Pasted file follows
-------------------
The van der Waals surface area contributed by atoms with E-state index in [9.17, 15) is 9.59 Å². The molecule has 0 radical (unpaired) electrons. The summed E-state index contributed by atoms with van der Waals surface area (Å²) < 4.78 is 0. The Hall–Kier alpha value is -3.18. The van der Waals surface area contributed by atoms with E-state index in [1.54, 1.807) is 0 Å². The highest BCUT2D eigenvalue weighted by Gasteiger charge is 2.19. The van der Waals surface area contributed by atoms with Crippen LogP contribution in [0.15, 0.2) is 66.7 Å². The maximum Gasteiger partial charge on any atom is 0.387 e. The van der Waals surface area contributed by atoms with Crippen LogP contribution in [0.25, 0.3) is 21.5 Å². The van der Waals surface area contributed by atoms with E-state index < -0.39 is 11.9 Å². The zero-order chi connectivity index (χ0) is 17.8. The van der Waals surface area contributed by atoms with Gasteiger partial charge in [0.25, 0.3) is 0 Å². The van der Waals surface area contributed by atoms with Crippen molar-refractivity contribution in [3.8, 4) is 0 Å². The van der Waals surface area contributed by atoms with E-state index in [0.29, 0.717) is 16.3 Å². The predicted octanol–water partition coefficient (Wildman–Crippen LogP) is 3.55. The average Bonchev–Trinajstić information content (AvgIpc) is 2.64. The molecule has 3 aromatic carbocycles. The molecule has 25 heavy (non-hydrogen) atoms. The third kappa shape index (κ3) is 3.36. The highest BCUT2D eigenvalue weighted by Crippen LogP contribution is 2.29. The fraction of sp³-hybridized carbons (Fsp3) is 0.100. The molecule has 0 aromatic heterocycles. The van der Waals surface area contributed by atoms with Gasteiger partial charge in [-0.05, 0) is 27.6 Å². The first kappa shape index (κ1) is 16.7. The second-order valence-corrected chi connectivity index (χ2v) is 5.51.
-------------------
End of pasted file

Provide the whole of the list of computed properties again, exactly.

The van der Waals surface area contributed by atoms with E-state index in [9.17, 15) is 9.59 Å². The molecule has 0 radical (unpaired) electrons. The summed E-state index contributed by atoms with van der Waals surface area (Å²) < 4.78 is 0. The Hall–Kier alpha value is -3.18. The van der Waals surface area contributed by atoms with E-state index in [1.54, 1.807) is 0 Å². The highest BCUT2D eigenvalue weighted by Gasteiger charge is 2.19. The van der Waals surface area contributed by atoms with Crippen LogP contribution in [0.15, 0.2) is 66.7 Å². The maximum Gasteiger partial charge on any atom is 0.387 e. The van der Waals surface area contributed by atoms with Crippen LogP contribution in [0.25, 0.3) is 21.5 Å². The van der Waals surface area contributed by atoms with E-state index < -0.39 is 11.9 Å². The zero-order chi connectivity index (χ0) is 17.8. The van der Waals surface area contributed by atoms with Gasteiger partial charge in [0.25, 0.3) is 0 Å². The van der Waals surface area contributed by atoms with Crippen molar-refractivity contribution in [3.8, 4) is 0 Å². The van der Waals surface area contributed by atoms with E-state index in [0.29, 0.717) is 16.3 Å². The predicted octanol–water partition coefficient (Wildman–Crippen LogP) is 3.55. The average Bonchev–Trinajstić information content (AvgIpc) is 2.64. The molecule has 3 aromatic carbocycles. The molecule has 25 heavy (non-hydrogen) atoms. The third kappa shape index (κ3) is 3.36. The highest BCUT2D eigenvalue weighted by Crippen LogP contribution is 2.29. The fraction of sp³-hybridized carbons (Fsp3) is 0.100. The molecule has 0 aromatic heterocycles. The van der Waals surface area contributed by atoms with Gasteiger partial charge in [-0.05, 0) is 27.6 Å². The first kappa shape index (κ1) is 16.7. The second-order valence-corrected chi connectivity index (χ2v) is 5.51.